Please remember that these observations indicate what was going on in the snowpack at a single point in time and space. They may not represent conditions where you are or where you plan to be. They also come from a variety of sources. SAC cannot vouch for the quality or accuracy of any observations that come from the general public. Some of these may be professional quality observations; some may not. Please use observations listed on this page as part of your information gathering process, but as always don't make decisions based on a single piece of information.

If you are looking for more information on how to understand the information on this page, all of the pit data graphs and stability tests are part of what is presented in a Level II avalanche class that follows the American Avalanche Association (AAA) or American Institute for Avalanche Research and Education (AIARE) curriculum guidelines. All of the coding and abbreviations for data presented follows the publication Snow, Weather, and Avalanches: Observational Guidelines for Avalanche Programs in the United States (SWAG) which is the standard for all professional avalanche programs in the US. An electronic copy is available here. Most of what you are looking for is in Chapter 2 and Appendix F part 1. We use a program called SnowPilot to create the snowpit graphs. It is available as an online tool or as a downloadable program at http://www.snowpilot.org/. This website also has a quick video and user guide on how to use create snowpits. Please send us your observations using the buttons below.

Date and time of observation or avalanche occurrence Location Region Observation Type Photos Snowpack, Avalanche, Weather Videos Snowpit videos (tests, etc) Observation made by
04/15/2017 - 15:30 Andesite Peak Donner Summit Area Snowpack Observation Intentionally skier triggered loose wet avalanche on test slope entraining about the top 1 foot of the snowpack.Closer up view of same loose wet test slope avalanche.Skier triggered roller ball, ~2 ft diameter.Skier triggered roller ball, ~2.5 ft diameter. Forecaster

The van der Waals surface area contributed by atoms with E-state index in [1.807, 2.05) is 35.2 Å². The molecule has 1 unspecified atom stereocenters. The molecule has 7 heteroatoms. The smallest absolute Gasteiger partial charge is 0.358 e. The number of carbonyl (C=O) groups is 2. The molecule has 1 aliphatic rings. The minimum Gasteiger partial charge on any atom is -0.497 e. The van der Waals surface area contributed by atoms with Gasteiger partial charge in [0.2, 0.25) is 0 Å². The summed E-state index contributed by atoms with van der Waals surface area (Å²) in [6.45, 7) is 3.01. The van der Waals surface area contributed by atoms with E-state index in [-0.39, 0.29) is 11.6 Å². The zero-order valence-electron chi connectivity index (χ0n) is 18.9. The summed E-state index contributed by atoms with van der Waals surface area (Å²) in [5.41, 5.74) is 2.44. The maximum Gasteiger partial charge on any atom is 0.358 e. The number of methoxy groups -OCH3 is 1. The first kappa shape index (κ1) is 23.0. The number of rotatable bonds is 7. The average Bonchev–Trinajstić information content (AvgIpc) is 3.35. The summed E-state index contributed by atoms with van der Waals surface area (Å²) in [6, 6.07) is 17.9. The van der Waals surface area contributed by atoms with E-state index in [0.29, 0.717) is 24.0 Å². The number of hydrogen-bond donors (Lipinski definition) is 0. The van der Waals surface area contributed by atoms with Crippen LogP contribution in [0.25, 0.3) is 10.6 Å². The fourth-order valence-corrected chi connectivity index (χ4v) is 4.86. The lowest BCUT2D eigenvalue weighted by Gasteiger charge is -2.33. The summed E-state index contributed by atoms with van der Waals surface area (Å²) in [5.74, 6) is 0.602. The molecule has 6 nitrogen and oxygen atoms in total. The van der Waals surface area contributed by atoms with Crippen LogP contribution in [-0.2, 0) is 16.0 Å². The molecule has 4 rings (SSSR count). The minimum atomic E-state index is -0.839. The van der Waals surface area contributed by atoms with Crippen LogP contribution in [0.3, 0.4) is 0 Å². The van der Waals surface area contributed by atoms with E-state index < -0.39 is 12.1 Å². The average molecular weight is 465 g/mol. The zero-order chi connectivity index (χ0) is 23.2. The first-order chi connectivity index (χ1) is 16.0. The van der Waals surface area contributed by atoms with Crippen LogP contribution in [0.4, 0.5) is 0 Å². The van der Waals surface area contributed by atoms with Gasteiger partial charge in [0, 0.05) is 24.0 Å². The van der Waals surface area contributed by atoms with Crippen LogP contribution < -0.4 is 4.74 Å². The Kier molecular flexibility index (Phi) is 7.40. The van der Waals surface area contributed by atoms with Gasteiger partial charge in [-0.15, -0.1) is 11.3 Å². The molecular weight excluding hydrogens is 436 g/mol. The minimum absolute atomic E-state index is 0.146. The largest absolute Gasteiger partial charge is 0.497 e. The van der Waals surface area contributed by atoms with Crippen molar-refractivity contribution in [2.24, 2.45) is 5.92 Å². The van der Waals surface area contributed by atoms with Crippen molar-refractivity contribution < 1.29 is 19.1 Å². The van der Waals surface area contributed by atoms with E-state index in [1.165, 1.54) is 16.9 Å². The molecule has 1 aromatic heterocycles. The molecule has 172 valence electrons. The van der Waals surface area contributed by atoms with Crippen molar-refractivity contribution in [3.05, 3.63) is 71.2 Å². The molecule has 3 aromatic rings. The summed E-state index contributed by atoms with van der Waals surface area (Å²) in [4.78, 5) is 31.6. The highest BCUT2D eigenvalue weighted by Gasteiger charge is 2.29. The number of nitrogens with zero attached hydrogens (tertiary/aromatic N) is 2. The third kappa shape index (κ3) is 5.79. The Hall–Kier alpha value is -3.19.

01/15/2017 - 13:00 Andesite Peak Donner Summit Area Snowpack Observation Guide
Tahoe Mountain School
12/02/2017 - 12:00 Andesite Peak Donner Summit Area Snowpack Observation Photo 1: Average height of snow near summit of AndesitePhoto 2: South Face of Castle Guide
Alpenglow Expeditions
02/10/2017 - 12:00 Andesite Peak Donner Summit Area Snowpack Observation Cornice kicks on test slopes produced limited loose snow with no signs of slab propagation.2x ECTN's on wind slabs off summit.  8200', E aspect. Forecaster
01/20/2017 - 15:45 Andesite Peak Donner Summit Area Avalanche Observation
D2 Wind slab avalanche triggered by a small cornice piece
Small avalanche triggered by a larger piece of cornice
Cracking in the storm snow on in below treeline terrain
Forecaster
01/16/2016 - 16:16 Andesite Peak Donner Summit Area Snowpack Observation Public
12/26/2016 - 11:00 Andesite Peak Donner Summit Area Snowpack Observation Forecaster
02/24/2017 - 10:45 Andesite Peak Donner Summit Area Snowpack Observation Educator
Donner Summit Avalanche Seminars
01/06/2016 - 10:30 Andesite Peak Donner Summit Area Snowpack Observation Forecaster
01/21/2018 - 16:07 Andesite Peak Donner Summit Area Snowpack Observation Educator
Tahoe Mountain School
03/09/2016 - 10:30 Andesite Peak Donner Summit Area Snowpack Observation Forecaster
02/25/2017 - 13:04 Andesite Peak Donner Summit Area Snowpack Observation Guide
Tahoe Mountain School
04/15/2018 - 09:30 Andesite Peak Donner Summit Area Snowpack Observation Increasing cloud cover over the Sierra Crest at 9:30 am. One inche of surface wet snow on ESE aspect at ~8,100' at 9:30 am. Forecaster
02/17/2017 - 11:00 Andesite Peak Donner Summit Area Snowpack Observation Wind loading and cornice formation on W aspect from the SE winds.Small reactive wind slab on W aspect, 8200', 2-6'' deep.Cracking and shooting cracks on wind loaded test slopes. Forecaster
02/02/2017 - 11:00 Andesite Peak Donner Summit Area Avalanche Observation
Storm Slab.  4'' deep, 7900', NE aspect.
Debris from storm slab (D1).
Storm slab, 4'' deep, 7900', NE aspect.
Wind Slab, 4-8'' deep, 8100', E aspect, 38 degree slope.
Forecaster

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